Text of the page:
He was Callan, The Equalizer, Harry "Breaker" Morant, Tom Weaver, and Sgt. Neil Howie. He was Edward Woodward. And he was no one you wanted to fuck with. Onscreen, at least.
Offscreen, Woodward was decidedly less fearsome. According to Edgar Wright, whose must-read eulogy for his HOT FUZZ cast member is far more eloquent and personal than anything I can muster, the man who kicked a thousand asses on British and American television was a perfect gentleman, and, like so many of his contemporaries, a willing-and-able raconteur. And while I am sad that I never had the opportunity to hear Woodward's stories first-hand, they will no doubt be passed down by the many awed young actors and directors who were lucky enough to work with him.
My first encounter with Woodward the actor came in the early 1980s, when The Movie Channel threw Bruce Beresford's Boer War-set courtroom drama, BREAKER MORANT, into heavy rotation. Though I haven't seen the film in two decades, Woodward's performance as the hard-nosed Australian lieutenant who, with two of his men, is court-martialed by the British for atrocities committed in the fog of a "new war for a new century," made an indelible impression on me. As he rises to defend his actions near the end of the film, I was at once sympathetic with and repulsed by this stern son-of-a-bitch. Turns out, Woodward was giving me an introductory course in the art of dramatic ambiguity (a technique some sorry would-be critics have yet to grasp), and, for this, I am forever thankful.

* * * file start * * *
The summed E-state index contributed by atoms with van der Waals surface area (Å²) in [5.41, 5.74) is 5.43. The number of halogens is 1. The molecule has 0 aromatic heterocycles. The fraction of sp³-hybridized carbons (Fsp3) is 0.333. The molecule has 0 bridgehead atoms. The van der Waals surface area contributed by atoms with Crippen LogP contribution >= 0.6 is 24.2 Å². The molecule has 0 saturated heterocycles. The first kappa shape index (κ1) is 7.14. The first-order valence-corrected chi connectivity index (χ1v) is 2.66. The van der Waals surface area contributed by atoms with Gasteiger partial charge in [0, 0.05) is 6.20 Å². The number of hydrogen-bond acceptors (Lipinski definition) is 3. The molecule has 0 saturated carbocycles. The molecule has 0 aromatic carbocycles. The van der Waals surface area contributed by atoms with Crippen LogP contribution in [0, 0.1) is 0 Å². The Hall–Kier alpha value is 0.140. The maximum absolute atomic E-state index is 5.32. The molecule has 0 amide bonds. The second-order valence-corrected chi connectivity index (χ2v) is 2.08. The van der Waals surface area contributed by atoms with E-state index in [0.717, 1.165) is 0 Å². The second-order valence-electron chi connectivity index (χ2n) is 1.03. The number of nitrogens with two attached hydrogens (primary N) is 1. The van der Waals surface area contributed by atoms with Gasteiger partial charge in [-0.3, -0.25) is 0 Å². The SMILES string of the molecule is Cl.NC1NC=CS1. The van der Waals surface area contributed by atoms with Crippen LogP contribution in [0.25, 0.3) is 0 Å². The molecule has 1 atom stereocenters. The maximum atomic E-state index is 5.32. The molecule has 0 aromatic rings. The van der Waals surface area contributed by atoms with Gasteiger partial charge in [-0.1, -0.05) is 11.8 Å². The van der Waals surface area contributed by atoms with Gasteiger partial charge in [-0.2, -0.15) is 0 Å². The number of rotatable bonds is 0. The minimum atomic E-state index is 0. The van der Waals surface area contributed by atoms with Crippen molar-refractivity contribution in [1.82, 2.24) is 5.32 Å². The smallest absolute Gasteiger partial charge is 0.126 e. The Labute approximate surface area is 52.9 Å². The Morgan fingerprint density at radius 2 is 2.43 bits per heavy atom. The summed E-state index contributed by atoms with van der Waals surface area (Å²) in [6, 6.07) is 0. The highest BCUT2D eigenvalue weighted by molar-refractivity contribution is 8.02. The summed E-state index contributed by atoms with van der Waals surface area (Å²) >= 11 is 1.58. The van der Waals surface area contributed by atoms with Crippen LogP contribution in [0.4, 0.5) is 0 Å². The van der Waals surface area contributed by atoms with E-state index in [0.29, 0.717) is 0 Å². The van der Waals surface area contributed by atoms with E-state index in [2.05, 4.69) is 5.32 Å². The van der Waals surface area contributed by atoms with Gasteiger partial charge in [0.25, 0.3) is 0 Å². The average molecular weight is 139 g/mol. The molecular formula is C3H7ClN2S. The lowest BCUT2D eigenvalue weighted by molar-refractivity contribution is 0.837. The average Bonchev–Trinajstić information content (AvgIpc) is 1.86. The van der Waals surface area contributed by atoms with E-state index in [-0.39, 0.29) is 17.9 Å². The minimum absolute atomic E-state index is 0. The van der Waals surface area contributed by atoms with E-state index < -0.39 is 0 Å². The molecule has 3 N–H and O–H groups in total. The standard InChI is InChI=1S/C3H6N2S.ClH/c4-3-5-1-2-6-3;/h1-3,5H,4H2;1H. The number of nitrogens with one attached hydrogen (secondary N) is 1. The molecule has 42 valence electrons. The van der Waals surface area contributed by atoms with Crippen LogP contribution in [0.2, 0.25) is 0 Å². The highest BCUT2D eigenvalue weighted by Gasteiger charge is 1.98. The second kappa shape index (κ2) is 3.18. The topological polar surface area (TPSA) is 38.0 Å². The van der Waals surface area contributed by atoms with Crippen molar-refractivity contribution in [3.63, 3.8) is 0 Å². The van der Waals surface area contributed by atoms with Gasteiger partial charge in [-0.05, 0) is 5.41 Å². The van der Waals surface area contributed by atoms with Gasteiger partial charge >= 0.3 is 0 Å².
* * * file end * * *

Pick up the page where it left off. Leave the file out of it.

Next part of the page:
Like most film geeks of my generation, I must point to Woodward's portrayal of the sexually-repressed Sgt. Neil Howie in THE WICKER MAN as his finest two hours on screen - if only because we've never seen anything quite like it since. And so I will second Wright's suggestion that we all give Robin Hardy's THE WICKER MAN a spin today in honor of the late, great Woodward. If you've never seen it before, please skip any and all plot summaries (as well as the below talkback), and enjoy one of the most original horror films ever made.
For more on Mr. Woodward, here's The Times' obit.
And here's Simon Pegg's remembrance.